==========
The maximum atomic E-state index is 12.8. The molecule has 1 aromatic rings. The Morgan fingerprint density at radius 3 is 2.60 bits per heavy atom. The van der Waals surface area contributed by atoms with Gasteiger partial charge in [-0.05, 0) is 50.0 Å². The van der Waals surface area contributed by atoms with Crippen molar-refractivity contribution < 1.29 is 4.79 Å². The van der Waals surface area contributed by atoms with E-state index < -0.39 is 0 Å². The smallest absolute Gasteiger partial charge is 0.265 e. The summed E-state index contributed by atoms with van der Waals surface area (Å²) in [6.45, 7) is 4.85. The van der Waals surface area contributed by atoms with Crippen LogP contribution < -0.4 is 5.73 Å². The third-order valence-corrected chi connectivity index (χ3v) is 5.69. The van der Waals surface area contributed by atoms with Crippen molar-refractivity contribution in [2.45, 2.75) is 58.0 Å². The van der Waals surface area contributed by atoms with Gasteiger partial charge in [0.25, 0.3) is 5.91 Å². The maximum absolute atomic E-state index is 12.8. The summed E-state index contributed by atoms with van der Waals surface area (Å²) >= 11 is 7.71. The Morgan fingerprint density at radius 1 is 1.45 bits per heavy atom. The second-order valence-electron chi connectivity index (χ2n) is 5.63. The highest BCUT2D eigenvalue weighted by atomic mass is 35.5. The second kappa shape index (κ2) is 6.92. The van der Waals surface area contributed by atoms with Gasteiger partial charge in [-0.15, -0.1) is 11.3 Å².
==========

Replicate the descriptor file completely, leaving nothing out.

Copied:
The maximum atomic E-state index is 12.8. The molecule has 1 aromatic rings. The Morgan fingerprint density at radius 3 is 2.60 bits per heavy atom. The van der Waals surface area contributed by atoms with Gasteiger partial charge in [-0.05, 0) is 50.0 Å². The van der Waals surface area contributed by atoms with Crippen molar-refractivity contribution < 1.29 is 4.79 Å². The van der Waals surface area contributed by atoms with E-state index < -0.39 is 0 Å². The smallest absolute Gasteiger partial charge is 0.265 e. The summed E-state index contributed by atoms with van der Waals surface area (Å²) in [6.45, 7) is 4.85. The van der Waals surface area contributed by atoms with Crippen LogP contribution < -0.4 is 5.73 Å². The third-order valence-corrected chi connectivity index (χ3v) is 5.69. The van der Waals surface area contributed by atoms with Crippen molar-refractivity contribution in [2.45, 2.75) is 58.0 Å². The van der Waals surface area contributed by atoms with Gasteiger partial charge in [0.25, 0.3) is 5.91 Å². The maximum absolute atomic E-state index is 12.8. The summed E-state index contributed by atoms with van der Waals surface area (Å²) >= 11 is 7.71. The Morgan fingerprint density at radius 1 is 1.45 bits per heavy atom. The second-order valence-electron chi connectivity index (χ2n) is 5.63. The highest BCUT2D eigenvalue weighted by atomic mass is 35.5. The second kappa shape index (κ2) is 6.92. The van der Waals surface area contributed by atoms with Gasteiger partial charge in [-0.15, -0.1) is 11.3 Å².